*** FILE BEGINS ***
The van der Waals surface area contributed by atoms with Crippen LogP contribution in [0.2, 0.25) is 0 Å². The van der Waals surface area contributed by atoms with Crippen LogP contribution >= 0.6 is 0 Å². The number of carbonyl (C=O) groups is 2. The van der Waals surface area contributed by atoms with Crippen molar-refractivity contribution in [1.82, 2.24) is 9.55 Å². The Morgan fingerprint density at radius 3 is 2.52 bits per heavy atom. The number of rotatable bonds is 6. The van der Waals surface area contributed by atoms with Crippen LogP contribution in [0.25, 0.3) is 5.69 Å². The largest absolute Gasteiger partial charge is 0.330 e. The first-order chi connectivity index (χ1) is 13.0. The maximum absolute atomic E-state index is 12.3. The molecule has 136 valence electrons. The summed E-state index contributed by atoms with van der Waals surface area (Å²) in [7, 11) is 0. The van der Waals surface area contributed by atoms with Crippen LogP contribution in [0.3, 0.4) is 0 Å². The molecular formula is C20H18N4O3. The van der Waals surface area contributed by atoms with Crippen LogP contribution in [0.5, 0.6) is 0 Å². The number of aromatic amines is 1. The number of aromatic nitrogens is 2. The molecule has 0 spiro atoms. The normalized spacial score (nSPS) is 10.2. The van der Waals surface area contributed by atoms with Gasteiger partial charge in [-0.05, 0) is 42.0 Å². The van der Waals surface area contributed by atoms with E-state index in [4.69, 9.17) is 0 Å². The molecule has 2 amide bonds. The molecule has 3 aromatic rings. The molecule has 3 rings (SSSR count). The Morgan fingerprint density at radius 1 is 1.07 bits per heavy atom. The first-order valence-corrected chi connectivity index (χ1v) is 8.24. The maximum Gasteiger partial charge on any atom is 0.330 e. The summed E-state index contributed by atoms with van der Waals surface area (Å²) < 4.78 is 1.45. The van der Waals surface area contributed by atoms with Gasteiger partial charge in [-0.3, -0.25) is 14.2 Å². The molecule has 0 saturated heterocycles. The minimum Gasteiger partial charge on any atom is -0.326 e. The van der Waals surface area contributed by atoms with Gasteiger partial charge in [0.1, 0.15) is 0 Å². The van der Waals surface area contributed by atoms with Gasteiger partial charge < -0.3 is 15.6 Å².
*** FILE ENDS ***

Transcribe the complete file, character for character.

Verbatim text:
The van der Waals surface area contributed by atoms with Crippen LogP contribution in [0.2, 0.25) is 0 Å². The van der Waals surface area contributed by atoms with Crippen LogP contribution >= 0.6 is 0 Å². The number of carbonyl (C=O) groups is 2. The van der Waals surface area contributed by atoms with Crippen molar-refractivity contribution in [1.82, 2.24) is 9.55 Å². The Morgan fingerprint density at radius 3 is 2.52 bits per heavy atom. The number of rotatable bonds is 6. The van der Waals surface area contributed by atoms with Crippen LogP contribution in [0.25, 0.3) is 5.69 Å². The largest absolute Gasteiger partial charge is 0.330 e. The first-order chi connectivity index (χ1) is 13.0. The maximum absolute atomic E-state index is 12.3. The molecule has 136 valence electrons. The summed E-state index contributed by atoms with van der Waals surface area (Å²) in [7, 11) is 0. The van der Waals surface area contributed by atoms with Crippen LogP contribution in [0.3, 0.4) is 0 Å². The molecular formula is C20H18N4O3. The van der Waals surface area contributed by atoms with Crippen LogP contribution in [0.5, 0.6) is 0 Å². The number of aromatic amines is 1. The number of aromatic nitrogens is 2. The molecule has 0 spiro atoms. The normalized spacial score (nSPS) is 10.2. The van der Waals surface area contributed by atoms with Gasteiger partial charge in [-0.05, 0) is 42.0 Å². The van der Waals surface area contributed by atoms with E-state index in [4.69, 9.17) is 0 Å². The molecule has 2 amide bonds. The molecule has 3 aromatic rings. The molecule has 3 rings (SSSR count). The Morgan fingerprint density at radius 1 is 1.07 bits per heavy atom. The first-order valence-corrected chi connectivity index (χ1v) is 8.24. The maximum Gasteiger partial charge on any atom is 0.330 e. The summed E-state index contributed by atoms with van der Waals surface area (Å²) < 4.78 is 1.45. The van der Waals surface area contributed by atoms with Gasteiger partial charge in [-0.3, -0.25) is 14.2 Å². The molecule has 0 saturated heterocycles. The minimum Gasteiger partial charge on any atom is -0.326 e. The van der Waals surface area contributed by atoms with Gasteiger partial charge in [0.1, 0.15) is 0 Å². The van der Waals surface area contributed by atoms with Gasteiger partial charge < -0.3 is 15.6 Å².